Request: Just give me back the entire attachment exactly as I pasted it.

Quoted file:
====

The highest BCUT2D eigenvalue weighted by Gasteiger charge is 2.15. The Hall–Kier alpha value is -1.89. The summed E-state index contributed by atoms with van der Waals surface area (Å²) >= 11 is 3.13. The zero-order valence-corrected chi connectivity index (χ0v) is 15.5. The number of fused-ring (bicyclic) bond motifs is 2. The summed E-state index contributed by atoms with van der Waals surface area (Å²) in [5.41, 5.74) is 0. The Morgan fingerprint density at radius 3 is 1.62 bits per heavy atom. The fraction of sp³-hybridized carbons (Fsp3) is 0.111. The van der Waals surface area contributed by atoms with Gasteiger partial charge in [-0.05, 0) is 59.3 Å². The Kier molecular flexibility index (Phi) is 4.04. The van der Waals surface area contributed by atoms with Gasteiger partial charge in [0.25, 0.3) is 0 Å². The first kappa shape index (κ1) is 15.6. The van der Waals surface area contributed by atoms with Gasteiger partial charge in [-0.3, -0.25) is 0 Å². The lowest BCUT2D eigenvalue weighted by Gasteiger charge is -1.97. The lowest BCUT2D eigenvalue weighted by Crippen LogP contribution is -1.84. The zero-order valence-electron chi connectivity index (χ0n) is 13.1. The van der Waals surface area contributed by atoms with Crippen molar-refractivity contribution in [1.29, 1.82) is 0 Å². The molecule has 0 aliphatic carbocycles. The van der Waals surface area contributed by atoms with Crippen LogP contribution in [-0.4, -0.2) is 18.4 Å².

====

The highest BCUT2D eigenvalue weighted by Gasteiger charge is 2.15. The Hall–Kier alpha value is -1.89. The summed E-state index contributed by atoms with van der Waals surface area (Å²) >= 11 is 3.13. The zero-order valence-corrected chi connectivity index (χ0v) is 15.5. The number of fused-ring (bicyclic) bond motifs is 2. The summed E-state index contributed by atoms with van der Waals surface area (Å²) in [5.41, 5.74) is 0. The Morgan fingerprint density at radius 3 is 1.62 bits per heavy atom. The fraction of sp³-hybridized carbons (Fsp3) is 0.111. The van der Waals surface area contributed by atoms with Gasteiger partial charge in [-0.05, 0) is 59.3 Å². The Kier molecular flexibility index (Phi) is 4.04. The van der Waals surface area contributed by atoms with Gasteiger partial charge in [0.25, 0.3) is 0 Å². The first kappa shape index (κ1) is 15.6. The van der Waals surface area contributed by atoms with Gasteiger partial charge in [-0.3, -0.25) is 0 Å². The lowest BCUT2D eigenvalue weighted by Gasteiger charge is -1.97. The lowest BCUT2D eigenvalue weighted by Crippen LogP contribution is -1.84. The zero-order valence-electron chi connectivity index (χ0n) is 13.1. The van der Waals surface area contributed by atoms with Crippen molar-refractivity contribution in [1.29, 1.82) is 0 Å². The molecule has 0 aliphatic carbocycles. The van der Waals surface area contributed by atoms with Crippen LogP contribution in [-0.4, -0.2) is 18.4 Å².